European Super League: Barcelona insist 'great changes' needed in football after joining breakaway

By Sports Desk April 19, 2021

Barcelona insist they are remaining "loyal" to their history after signing up to the controversial European Super League but believe the move is part of "great changes" required in world football.

Six English clubs, three Italian sides and Barca along with two other Spanish teams have joined forces to create a tournament that has long been speculated about, despite significant opposition from UEFA and the respective leagues.

Reigning European champions Bayern Munich and last season's Champions League finalists Paris Saint-Germain are not included, though it is said the competition plans to expand to 15 teams before its inaugural season, which will start "as soon as practicable".

The Premier League's so-called 'big six' – Manchester United, Manchester City, Liverpool, Chelsea, Arsenal and Tottenham – are the teams to have signed up alongside Real Madrid, Barca, Atletico Madrid, Juventus, Milan and their city rivals Inter.

Following speculation earlier in the day that prompted a withering response from UEFA, a joint announcement was made by several of the clubs late on Sunday, confirming plans were in place and the initial 12 founding clubs had an agreement.

The lengthy statement revealed the competition will have five guest teams added to the finalised 15 founding clubs and will run as a midweek tournament alongside the domestic leagues – those clubs in power will share €3.5billion "solely to support their infrastructure investment plans and to offset the impact of the COVID pandemic".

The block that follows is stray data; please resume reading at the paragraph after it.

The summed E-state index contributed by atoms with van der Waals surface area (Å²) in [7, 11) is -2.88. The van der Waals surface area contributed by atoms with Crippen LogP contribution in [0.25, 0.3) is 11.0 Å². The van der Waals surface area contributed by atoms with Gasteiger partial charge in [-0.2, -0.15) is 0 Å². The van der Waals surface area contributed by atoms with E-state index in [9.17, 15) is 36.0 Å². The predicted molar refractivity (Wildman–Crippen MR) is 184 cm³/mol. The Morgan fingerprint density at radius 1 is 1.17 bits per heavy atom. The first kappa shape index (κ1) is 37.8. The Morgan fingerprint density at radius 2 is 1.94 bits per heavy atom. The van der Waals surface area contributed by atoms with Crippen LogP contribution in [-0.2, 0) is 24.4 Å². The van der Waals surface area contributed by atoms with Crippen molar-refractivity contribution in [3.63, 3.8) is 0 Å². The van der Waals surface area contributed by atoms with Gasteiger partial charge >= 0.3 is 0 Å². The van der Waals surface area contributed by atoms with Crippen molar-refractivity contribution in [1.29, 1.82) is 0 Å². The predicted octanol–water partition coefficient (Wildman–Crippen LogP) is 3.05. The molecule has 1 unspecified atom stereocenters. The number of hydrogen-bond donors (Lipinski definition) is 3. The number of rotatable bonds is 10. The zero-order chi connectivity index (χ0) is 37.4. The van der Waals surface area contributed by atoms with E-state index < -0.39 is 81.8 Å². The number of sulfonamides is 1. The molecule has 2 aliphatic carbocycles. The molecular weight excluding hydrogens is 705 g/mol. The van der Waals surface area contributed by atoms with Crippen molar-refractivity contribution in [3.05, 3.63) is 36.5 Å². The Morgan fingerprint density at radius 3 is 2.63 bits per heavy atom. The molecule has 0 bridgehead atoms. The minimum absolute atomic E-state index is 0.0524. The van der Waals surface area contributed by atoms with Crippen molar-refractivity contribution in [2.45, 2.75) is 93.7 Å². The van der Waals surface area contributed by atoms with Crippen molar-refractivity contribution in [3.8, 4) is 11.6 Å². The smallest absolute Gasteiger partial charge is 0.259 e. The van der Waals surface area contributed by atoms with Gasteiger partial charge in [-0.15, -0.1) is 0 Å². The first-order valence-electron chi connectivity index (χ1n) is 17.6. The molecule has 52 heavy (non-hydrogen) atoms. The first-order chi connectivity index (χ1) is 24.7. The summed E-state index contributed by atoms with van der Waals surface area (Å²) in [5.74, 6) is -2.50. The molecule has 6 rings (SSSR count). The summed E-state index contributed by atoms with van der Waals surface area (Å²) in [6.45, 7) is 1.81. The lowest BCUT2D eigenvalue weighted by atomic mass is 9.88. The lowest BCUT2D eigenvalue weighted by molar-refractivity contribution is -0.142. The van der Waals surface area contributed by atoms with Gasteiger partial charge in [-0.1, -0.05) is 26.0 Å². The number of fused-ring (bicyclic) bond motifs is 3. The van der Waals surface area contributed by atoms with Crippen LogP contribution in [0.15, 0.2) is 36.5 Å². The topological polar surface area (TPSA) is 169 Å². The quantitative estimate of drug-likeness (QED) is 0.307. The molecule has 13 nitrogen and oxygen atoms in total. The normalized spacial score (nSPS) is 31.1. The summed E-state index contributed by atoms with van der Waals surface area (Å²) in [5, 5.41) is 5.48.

While the plans have been met with widespread condemnation due to the competition guaranteeing places – and vast revenue – to a closed group of clubs, those involved claim they have the best interests of football in mind.

Barca are no different, adamant it is their responsibility to help develop the sport.

At their end of their version of the uniform statement, which they did not release until Monday morning, Barcelona said: "FC Barcelona, loyal to its history and its leadership role within the framework of European Football, once again places itself as a leading club with regards to the great changes that are needed in the world of football, thinking always in the how to benefit the club best from a sporting, institutional and financial point of view."

UEFA, the national associations of England, Spain and Italy, plus LaLiga, Serie A and the Premier League signed a joint statement on Sunday that threatened any team involved in the Super League will be excluded from domestic and international competitions.

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    Thibaut Courtois revelled in making the difference as his fine goalkeeping performance guided Real Madrid to a Champions League final victory over Liverpool on Saturday.

    Madrid had their backs to the wall from the offset at the Stade de France as Liverpool attempted as many shots on target in the first half (five) as they did in their previous two Champions League finals combined (two in 2018 and three in 2019).

    That first-half display included two fine Courtois stops against a close-range Mohamed Salah effort and Sadio Mane drive, but the Belgium international saved his best for after the interval.

    Courtois expertly denied Salah three times in the second half, the last of which was particularly impressive as he dived to his right to tip away, with Vinicius Junior nudging Madrid ahead at the other end.